Thursday, April 27, 2017

Trump's Tax Cuts For All Americans Portrayed by Media as, Get This, Tax Cuts for the Rich

By William Teach

Liberals are pretty much one-trick ponies. Like The New York Lyin' Times:

White House Proposes Slashing Tax Rates, Significantly Aiding Wealthy

President Trump on Wednesday proposed sharp reductions in individual and business income tax rates and a radical reordering of the tax code that would significantly benefit the wealthy, but he offered no explanation of how the plan would be financed as he rushed to show progress before the 100-day mark of his presidency.

Here’s the question: so what?

Why would people keeping more of their own money so they can do things like invest more in their business, use profits to pay their workers work rather than having to give it to the government, and simply have more of the money from the fruit of their hard work? Why is this a concern? Oh, right, Leftists have been taught to hate The Rich, even though most of their leaders are The Rich. How many of them love Rachel Maddow? She makes around $8 million a year for her MSNBC show.

The proposal envisions slashing the tax rate paid by businesses large and small to 15 percent. The number of individual income tax brackets would shrink from seven to three — 10, 25 and 35 percent — easing the tax burden on most Americans, including the president, although aides did not offer the income ranges for each bracket.

Wait, it would “ease the tax burden on most Americans”? I thought this was only about helping out The Rich? No?

Mr. Trump wants to double the standard deduction for individuals, essentially eliminating taxes on around $24,000 of a couple’s earnings. That proposal was met with alarm by home builders and real estate agents, who fear it would disincentivize the purchase of homes. The proposal would scrap most itemized deductions, such as those for state and local tax payments, a valuable break for taxpayers in Democratic states like California and New York.

That’s an interesting paragraph. First, we see it helping out the middle and lower classes. Second, compare it to the draft that Hot Air used of the article:

The Trump administration would double the standard deduction, essentially eliminating taxes on the first $24,000 of a couple’s earnings...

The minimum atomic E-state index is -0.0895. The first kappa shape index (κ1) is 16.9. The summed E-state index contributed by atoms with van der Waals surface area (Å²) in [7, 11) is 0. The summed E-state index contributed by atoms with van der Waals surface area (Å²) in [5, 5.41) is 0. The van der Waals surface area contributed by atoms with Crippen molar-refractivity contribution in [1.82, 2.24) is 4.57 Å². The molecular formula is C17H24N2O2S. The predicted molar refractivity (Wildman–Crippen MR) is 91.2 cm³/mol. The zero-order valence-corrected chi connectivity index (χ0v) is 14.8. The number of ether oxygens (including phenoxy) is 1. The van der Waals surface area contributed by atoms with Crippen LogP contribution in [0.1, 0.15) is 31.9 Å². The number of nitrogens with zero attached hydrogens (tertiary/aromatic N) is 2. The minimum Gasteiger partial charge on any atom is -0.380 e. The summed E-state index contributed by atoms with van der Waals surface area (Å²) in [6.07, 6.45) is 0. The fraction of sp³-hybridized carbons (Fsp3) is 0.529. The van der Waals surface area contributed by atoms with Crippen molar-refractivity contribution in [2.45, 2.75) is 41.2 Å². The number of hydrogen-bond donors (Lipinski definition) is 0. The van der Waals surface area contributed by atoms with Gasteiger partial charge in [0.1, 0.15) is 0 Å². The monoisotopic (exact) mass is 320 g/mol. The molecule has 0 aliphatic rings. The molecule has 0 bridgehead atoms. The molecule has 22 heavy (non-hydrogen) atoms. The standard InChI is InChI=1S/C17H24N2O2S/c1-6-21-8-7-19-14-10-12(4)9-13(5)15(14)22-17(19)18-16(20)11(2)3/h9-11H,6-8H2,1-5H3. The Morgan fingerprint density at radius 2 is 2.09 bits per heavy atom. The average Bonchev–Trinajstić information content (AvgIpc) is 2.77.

...It also called for the elimination of most itemized tax deductions but would leave in place the popular deductions for mortgage interest and charitable contributions...

The estate tax and the alternative minimum tax, which Mr. Trump has railed against for years, would be repealed under his plan.

They apparently had to make the plan more scary by removing the section about keeping the mortgage interest deduction and charitable contributions. In fact, according to Newsdiffs, there have been 10 versions of this same story, including headline changes. The 9:44pm change was virtually a complete rewrite.

Another Times article points out the winners and losers. One of the winners:

People who still fill out their tax returns by hand. Administration officials said the plan would simplify paying taxes, particularly emphasizing plans to eliminate the alternative minimum tax. The A.M.T. can definitely be annoying, and costly, but if you use an online tax preparation service, the software does most of the work.

So, mostly middle and lower income who do not have massive amounts of itemization.

And losers.

Upper-middle-income people in blue states. The plan would eliminate the federal tax deduction for state and local income tax. If you are in a place where such taxes are high, like New York or California, you would lose a valuable deduction.

That says more about the taxation issues in those states. And:

Deficit hawks. The Trump plan doesn’t come with any estimates of its impact on the federal deficit. But his campaign plan, to which the new document is distinctly similar, was estimated by the analysts at the Tax Policy Center to reduce federal revenue by $6.2 trillion over a decade. That implies either a very large increase in the national debt or huge reductions in federal spending.

Well, what has been seen by previous cuts is that more money flows into the government coffers because economic activity increases. But, this should be still paired with not only a reduction in federal spending, starting with a majority of non-essential things and waste, but a reorganization of how money is allocated and spent to reduce necessary spending waste.

For instance, here’s how this often works. An agency was allocated $1 billion last year. This year, they ask for $1.3 billion. Congress says “well, you were very good in spending all your money last year, so, we’ll give you $1.1 billion.” What’s unsaid, though, is that the agency pissed away $200 million because their true operating costs were only $800 million, so, they overpaid for things, they spent it on unneeded things, they overpaid contractors, overpaid bonuses, and so forth. They paid on cost over-runs for contractors, even though a contractor said they would do X for a specific amount of money. They paid for research on shrimp on treadmills.

Instead, the agency is given $700 million and told to get lean, do more with less, just like happens in the private sector. If they truly need more for an emergency, there would be a method to do so. They would have to truly prove that they need the initial money, though.

Regardless, the last people who should be complaining about deficits and the debt are Democrats.

Read more at The Pirate's Cove (headline hat tip: Ace.

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